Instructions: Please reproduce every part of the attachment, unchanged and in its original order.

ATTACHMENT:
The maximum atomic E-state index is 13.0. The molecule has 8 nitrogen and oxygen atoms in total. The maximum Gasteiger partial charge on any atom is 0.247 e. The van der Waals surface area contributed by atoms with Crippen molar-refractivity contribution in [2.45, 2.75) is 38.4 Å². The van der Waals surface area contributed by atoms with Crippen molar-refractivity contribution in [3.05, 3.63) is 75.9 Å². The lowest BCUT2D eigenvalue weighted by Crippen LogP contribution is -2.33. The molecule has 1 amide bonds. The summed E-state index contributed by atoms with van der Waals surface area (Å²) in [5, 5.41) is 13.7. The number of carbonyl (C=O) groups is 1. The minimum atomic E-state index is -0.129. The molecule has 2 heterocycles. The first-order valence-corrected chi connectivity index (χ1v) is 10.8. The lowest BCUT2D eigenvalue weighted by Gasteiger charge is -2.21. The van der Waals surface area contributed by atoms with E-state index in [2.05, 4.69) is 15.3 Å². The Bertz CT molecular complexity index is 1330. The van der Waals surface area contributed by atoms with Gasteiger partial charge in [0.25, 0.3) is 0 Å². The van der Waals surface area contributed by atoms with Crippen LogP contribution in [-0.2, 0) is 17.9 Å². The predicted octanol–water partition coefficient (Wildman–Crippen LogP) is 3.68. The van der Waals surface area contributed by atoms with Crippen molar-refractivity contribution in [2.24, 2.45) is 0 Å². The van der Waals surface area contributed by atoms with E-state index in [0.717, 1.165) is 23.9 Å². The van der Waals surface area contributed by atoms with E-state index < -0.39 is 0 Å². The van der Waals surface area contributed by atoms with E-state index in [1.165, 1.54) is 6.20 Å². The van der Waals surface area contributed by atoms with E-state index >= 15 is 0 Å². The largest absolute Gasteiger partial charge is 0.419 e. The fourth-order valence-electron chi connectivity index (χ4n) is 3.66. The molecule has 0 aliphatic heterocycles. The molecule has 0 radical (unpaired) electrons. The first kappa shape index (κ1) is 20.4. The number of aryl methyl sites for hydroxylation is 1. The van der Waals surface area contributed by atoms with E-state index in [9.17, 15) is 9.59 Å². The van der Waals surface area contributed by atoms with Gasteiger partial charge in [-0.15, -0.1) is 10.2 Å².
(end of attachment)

The maximum atomic E-state index is 13.0. The molecule has 8 nitrogen and oxygen atoms in total. The maximum Gasteiger partial charge on any atom is 0.247 e. The van der Waals surface area contributed by atoms with Crippen molar-refractivity contribution in [2.45, 2.75) is 38.4 Å². The van der Waals surface area contributed by atoms with Crippen molar-refractivity contribution in [3.05, 3.63) is 75.9 Å². The lowest BCUT2D eigenvalue weighted by Crippen LogP contribution is -2.33. The molecule has 1 amide bonds. The summed E-state index contributed by atoms with van der Waals surface area (Å²) in [5, 5.41) is 13.7. The number of carbonyl (C=O) groups is 1. The minimum atomic E-state index is -0.129. The molecule has 2 heterocycles. The first-order valence-corrected chi connectivity index (χ1v) is 10.8. The lowest BCUT2D eigenvalue weighted by Gasteiger charge is -2.21. The van der Waals surface area contributed by atoms with E-state index in [2.05, 4.69) is 15.3 Å². The Bertz CT molecular complexity index is 1330. The van der Waals surface area contributed by atoms with Gasteiger partial charge in [0.25, 0.3) is 0 Å². The van der Waals surface area contributed by atoms with Crippen LogP contribution in [-0.2, 0) is 17.9 Å². The predicted octanol–water partition coefficient (Wildman–Crippen LogP) is 3.68. The van der Waals surface area contributed by atoms with Crippen molar-refractivity contribution in [2.24, 2.45) is 0 Å². The van der Waals surface area contributed by atoms with E-state index in [0.717, 1.165) is 23.9 Å². The van der Waals surface area contributed by atoms with E-state index < -0.39 is 0 Å². The van der Waals surface area contributed by atoms with E-state index in [1.165, 1.54) is 6.20 Å². The van der Waals surface area contributed by atoms with E-state index >= 15 is 0 Å². The largest absolute Gasteiger partial charge is 0.419 e. The fourth-order valence-electron chi connectivity index (χ4n) is 3.66. The molecule has 0 aliphatic heterocycles. The molecule has 0 radical (unpaired) electrons. The first kappa shape index (κ1) is 20.4. The number of aryl methyl sites for hydroxylation is 1. The van der Waals surface area contributed by atoms with E-state index in [9.17, 15) is 9.59 Å². The van der Waals surface area contributed by atoms with Gasteiger partial charge in [-0.15, -0.1) is 10.2 Å².